• Directory of Taiwan

China says 'fighter jets of the PLA must fly over the island of Taiwan'

Beijing warns that if Taiwanese fighter jets fire at Chinese warplanes flying over Taiwan, 'it means war'

PLAAF Shenyang J-11 fighter jets. (Internet image)

PLAAF Shenyang J-11 fighter jets. (Internet image)

TAIPEI (Taiwan News) — China's top propaganda platform on Monday declared that People's Liberation Army (PLA) warplanes "must fly over Taiwan" and if Taiwanese fighter jets fire on them, "it means war."

As the U.S. has announced the potential sale of a wide range of sophisticated weapons to Taiwan over the past few weeks, China on Monday (Oct. 26) announced sanctions on American companies involved in these arms deals. That same day, China's state-run mouthpiece the Global Times published an editorial by Editor-in-Chief Hu Xijin (胡錫進) describing the sanctions as "countermeasures" against the U.S. weapons sales that will "gradually strengthen."

The editorial alleged that Taiwan's Democratic Progressive Party (DPP) leaders are promoting "de-sinicization," while the U.S. is using Taiwan to "jeopardize" the rise of China. Hu charged that the two are colluding together in using "salami tactics" against the communist regime.

The communist voicebox wrote that military means are China's "trump card for restraining Taiwan secessionists" and that during recent military exercises, PLA aircraft have "reached near the island of Taiwan." Hu claimed that this was a signal to Taiwan's government that it must "rein in at the brink."

Citing no polls or surveys, Hu claimed that Chinese public opinion has expressed expectations that PLA fighter jets will "fly over Taiwan." Hu asserted that it's "obvious" that the PLA is making preparations to "exercise sovereignty over Taiwan."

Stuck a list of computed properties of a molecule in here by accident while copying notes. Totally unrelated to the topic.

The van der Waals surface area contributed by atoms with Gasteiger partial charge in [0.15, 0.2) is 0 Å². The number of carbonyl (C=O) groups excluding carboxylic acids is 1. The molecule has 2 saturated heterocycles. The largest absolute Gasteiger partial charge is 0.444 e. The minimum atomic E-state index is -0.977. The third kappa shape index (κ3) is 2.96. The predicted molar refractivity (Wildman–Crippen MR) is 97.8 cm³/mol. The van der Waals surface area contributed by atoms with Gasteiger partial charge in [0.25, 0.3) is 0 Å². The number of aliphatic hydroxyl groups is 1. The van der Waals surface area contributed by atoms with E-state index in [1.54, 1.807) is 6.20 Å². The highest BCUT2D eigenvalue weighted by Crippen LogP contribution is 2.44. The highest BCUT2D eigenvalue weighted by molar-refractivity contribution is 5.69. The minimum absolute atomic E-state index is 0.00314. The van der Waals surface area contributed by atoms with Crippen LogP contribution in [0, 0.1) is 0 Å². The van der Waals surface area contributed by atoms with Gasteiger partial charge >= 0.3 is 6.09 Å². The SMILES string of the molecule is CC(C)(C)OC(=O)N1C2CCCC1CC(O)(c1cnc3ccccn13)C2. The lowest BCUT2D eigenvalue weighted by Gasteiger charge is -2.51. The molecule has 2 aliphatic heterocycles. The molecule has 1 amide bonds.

The tabloid blamed Taiwanese authorities for being "too arrogant" and believing that China would only make verbal threats instead of taking "real action" against attempts to "seek secession." Hu purported that Taiwanese leaders now realize how serious that situation has become and foresee the "incoming punishment" from China.

In an apparent justification of unprovoked military action, the Chinese government apparatus claimed that the communist country has the option of using military force to suppress attempts at "Taiwan independence."

"The fighter jets of the PLA must fly over the island of Taiwan to declare national sovereignty and show the determination to exercise the Anti-Secession Law," proclaimed the propaganda piece.

Hu then hinted at possible pretexts China could use to dispatch its planes into Taiwan's airspace, including visits by senior U.S. officials, evidence that U.S. warplanes had flown over Taiwan, or the U.S. and Taiwan taking part in "open military exchanges." Hu reasoned that sending Chinese warplanes into Taiwan's airspace is necessary to "lock down 'Taiwan independence' tendencies."

Ominously, the CCP-operated outlet warned that if the Taiwan military fires at Chinese warplanes as they fly over Taiwan, "it means war and the PLA will deal a crushing blow to the Taiwan military." Agitated by recent announcements of U.S. arms sales to Taiwan, Hu called on the PLA to "warn them that it will destroy those newly purchased weapons."